Road Trip: Texas Power Wagon Museum


Designed as a military vehicle for World War II, the Power Wagon gained a reputation as one of the most unstoppable four-wheel-drive trucks ever produced. The original utilitarian Power Wagons would be produced by Dodge from 1945-1980 slowly evolving from a barebones open cab military truck into a more traditional pickup, but even by late 70s standards, the Power Wagon was about getting the job done and far from luxurious. 

Dodge would revive the name in 2005 with the Dodge Ram 2500 Power Wagon, a special off-road version of the standard truck with electronically controlled locking differentials, Bilstein Shocks, off-road tires, and a host of other features. The Power Wagon was back and it was much more civilized. The Power Wagon would stay in production after RAM became its own brand in 2009 and it would shift more upmarket, after 2009 the 6-speed manual transmission was gone, as the choice of regular, extended, or crew cab. Today the Power Wagon is a standalone trim level, available only with the 6.4-liter HEMI V8, 8 Speed Automatic Transmission, in a four-door crew cab, it is also packed with modern luxury and technology.


While I am making the roughly 120-mile drive from Bryan to Kempner in the new Power Wagon, I have to admit that the luxuries are nice, ventilated seats, Apple CarPlay, and an amazing sound system, make the long drives on a hot Texas summer day, a lot more comfortable. This same trip in a WDX Power Wagon would be an adventure, but it would also be taxing. RAM has done an amazing job at blending off-road capability and ruggedness with modern luxury to make a truck that can really do it all. This truck in Blue Streak Pearl-Coast and Diamond Black Crystal looks sharp, but all that technology and good looks come at a cost with an MSRP of just over $68,000 it the Power Wagon is as far from a utilitarian work truck as you can get.


Based on the website for the Power Wagon museum I didn't really know what to expect, online there are several images of classic Power Wagons and a wealth of information on the history of the military series trucks and civilian Power Wagons. The collection ranges from a 1942 WC-6 all the way up to a 2005 Power Wagon that was special ordered by Paul Cook, the founder of the museum, they even have a rare WC-6 Command Car. The museum is a large steel building situated on the corner of Cook's property, inside trucks are in various states of restoration or preservation. Tucked away in the back corner is Paul's office, where he has amassed one of the largest collections of original documents, photos, advertisements, toys, promotional products, and other Power Wagon related collectibles.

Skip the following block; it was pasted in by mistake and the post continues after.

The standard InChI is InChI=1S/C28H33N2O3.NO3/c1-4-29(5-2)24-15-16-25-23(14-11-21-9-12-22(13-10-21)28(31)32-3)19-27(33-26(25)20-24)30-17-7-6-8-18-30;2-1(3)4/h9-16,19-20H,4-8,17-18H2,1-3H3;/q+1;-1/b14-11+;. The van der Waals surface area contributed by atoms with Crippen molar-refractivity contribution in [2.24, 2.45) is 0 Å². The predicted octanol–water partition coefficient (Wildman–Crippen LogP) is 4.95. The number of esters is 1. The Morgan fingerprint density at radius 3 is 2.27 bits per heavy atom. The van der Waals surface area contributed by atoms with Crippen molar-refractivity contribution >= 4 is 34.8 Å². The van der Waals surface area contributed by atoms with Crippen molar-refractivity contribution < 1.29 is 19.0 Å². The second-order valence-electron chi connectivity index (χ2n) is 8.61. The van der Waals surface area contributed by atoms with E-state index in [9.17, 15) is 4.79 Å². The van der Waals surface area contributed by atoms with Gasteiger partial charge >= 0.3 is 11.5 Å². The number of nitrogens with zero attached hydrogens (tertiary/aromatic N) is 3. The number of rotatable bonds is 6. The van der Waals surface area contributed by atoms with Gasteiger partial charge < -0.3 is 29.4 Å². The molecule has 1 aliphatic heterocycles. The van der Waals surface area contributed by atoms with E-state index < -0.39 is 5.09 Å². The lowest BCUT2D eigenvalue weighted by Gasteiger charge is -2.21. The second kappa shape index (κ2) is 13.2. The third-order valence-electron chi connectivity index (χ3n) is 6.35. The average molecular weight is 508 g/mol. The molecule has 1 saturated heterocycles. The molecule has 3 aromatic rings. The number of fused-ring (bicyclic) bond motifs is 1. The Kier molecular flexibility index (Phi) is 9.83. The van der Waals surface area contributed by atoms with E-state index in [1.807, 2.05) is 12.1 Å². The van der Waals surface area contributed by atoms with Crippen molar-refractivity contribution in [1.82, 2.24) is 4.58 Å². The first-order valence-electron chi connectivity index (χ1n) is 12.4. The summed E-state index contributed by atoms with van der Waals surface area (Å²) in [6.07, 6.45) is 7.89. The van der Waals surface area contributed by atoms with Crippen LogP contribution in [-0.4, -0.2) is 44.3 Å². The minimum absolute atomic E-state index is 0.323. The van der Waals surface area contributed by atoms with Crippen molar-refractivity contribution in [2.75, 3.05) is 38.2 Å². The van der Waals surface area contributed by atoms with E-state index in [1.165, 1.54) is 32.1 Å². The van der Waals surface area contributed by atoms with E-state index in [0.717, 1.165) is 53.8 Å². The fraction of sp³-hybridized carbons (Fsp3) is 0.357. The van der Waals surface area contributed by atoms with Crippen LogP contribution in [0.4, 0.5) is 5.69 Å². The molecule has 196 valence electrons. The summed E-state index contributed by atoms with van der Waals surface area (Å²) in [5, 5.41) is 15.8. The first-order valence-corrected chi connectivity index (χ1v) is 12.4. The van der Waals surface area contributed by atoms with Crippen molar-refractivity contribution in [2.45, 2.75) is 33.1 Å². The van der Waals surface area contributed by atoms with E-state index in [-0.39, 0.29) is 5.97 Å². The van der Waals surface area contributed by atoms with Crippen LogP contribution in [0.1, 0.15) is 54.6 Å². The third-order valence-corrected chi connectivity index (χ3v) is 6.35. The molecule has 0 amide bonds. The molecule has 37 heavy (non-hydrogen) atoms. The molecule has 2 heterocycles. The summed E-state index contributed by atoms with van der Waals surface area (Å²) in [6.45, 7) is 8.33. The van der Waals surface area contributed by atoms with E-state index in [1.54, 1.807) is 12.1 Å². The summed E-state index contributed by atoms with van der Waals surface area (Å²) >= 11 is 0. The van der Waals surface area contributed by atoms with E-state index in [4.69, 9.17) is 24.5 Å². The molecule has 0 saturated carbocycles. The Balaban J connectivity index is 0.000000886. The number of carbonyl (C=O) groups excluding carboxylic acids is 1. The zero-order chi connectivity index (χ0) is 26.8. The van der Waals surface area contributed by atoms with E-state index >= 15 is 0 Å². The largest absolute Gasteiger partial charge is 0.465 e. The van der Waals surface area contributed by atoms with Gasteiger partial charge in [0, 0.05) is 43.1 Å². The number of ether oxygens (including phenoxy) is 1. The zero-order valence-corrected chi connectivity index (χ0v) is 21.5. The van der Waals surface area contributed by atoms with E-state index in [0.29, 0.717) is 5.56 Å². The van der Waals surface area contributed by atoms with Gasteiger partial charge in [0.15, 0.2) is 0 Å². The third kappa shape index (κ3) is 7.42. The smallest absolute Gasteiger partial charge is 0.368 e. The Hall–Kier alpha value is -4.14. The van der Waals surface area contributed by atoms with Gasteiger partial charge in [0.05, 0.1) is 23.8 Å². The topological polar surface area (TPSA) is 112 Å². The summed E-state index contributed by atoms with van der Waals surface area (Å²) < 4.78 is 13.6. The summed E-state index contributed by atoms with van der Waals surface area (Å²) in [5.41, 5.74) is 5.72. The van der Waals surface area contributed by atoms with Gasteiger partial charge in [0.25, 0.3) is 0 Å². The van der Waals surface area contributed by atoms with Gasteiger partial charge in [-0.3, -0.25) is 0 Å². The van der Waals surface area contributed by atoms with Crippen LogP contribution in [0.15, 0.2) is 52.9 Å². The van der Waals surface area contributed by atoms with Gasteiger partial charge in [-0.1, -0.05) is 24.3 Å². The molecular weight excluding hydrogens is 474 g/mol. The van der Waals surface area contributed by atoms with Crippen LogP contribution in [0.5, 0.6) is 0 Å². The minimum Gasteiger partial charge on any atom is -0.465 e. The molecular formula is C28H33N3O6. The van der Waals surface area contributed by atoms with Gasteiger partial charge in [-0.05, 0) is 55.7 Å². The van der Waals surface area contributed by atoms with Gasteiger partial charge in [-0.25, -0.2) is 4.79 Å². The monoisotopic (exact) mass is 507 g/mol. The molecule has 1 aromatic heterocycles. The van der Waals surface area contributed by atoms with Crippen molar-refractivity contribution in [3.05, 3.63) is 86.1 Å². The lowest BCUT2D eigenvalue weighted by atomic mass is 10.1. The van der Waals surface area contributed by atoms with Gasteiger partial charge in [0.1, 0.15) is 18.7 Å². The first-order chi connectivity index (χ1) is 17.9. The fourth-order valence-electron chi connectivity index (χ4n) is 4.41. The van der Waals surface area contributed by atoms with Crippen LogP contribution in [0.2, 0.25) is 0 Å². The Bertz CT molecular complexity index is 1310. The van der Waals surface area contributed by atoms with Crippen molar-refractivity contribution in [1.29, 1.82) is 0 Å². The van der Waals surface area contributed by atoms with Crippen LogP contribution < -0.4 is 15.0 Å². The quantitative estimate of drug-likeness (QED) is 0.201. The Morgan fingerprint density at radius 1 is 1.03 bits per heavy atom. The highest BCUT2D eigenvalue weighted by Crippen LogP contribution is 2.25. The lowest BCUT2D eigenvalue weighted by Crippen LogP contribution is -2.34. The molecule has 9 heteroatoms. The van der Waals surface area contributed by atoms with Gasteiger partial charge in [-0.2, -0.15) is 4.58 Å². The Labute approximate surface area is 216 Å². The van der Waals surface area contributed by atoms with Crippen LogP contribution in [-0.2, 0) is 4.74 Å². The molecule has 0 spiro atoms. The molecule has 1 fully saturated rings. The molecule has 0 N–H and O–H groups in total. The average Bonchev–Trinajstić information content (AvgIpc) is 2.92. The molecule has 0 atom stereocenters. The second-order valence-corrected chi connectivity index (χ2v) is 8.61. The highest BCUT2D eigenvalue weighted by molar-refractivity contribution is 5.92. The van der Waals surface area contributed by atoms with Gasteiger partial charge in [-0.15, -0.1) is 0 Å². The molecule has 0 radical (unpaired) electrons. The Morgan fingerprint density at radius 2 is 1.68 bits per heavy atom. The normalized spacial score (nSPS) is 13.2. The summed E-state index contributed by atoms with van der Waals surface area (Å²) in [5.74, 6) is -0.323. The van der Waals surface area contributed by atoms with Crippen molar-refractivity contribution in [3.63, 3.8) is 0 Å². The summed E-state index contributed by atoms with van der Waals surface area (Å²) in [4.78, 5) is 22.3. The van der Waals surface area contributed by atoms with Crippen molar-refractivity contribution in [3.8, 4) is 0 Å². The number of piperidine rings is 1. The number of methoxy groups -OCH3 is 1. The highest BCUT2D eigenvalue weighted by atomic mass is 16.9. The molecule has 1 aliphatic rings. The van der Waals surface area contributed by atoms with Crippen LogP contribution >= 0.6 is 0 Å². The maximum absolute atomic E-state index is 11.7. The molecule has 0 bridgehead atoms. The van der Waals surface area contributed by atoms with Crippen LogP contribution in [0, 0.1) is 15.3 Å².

Paul Cook, Texas Power Wagon Museum Founder
While the trucks inside the building, which is more like a working restoration shop, are cool, I found the most interesting trucks parked outside in the museum's sprawling boneyard. While many of the trucks are used for spare parts, several are simply waiting for their turn to be restored. From 6X6 military open cabs to later model civilian Power Wagons and even other classic Dodge and Plymouth vehicles around each corner you find more cool classic trucks.


The passion for Power Wagons started with Steven, Paul's son, bought an old Power Wagon while he was a student at Texas A&M University. As a member of the Corps of Cadets, Steven painted his Power Wagon in olive drab and added some A&M inspired military marking, his truck would be sued to tow "The Spirit of '02" a 3-inch M1902 field artillery gun in the parade and on to the football field for home games. Eventually, the A&M Power Wagon would be retired as Steven graduated and went on to serve in the US Army. The truck is still in the collection and is one of the many waiting to be restored. Paul started buying up Power Wagons in the 80s and the collection grew into what is currently at the museum today.

The museum is open by appointment and attracts visitors from around the world, Steven and Paul are working to get as much of the documents and information they have online. Paul's hope is that the museum archives can be a resource for those doing research or restoration. To learn more about the collection or schedule your own trip by visiting TexasPowerWagon.com.

Enjoy more photos the Texas Power Wagon Museum below:







Steven Cook










4 Comments

  1. Never knew there was a powerwagon museum

    ReplyDelete
  2. It looks more like a junk yard than a museum

    ReplyDelete
  3. Give me the original!

    ReplyDelete
  4. Man I would love to find just one truck like that for sale, can't believe they ahve so many sitting there.

    ReplyDelete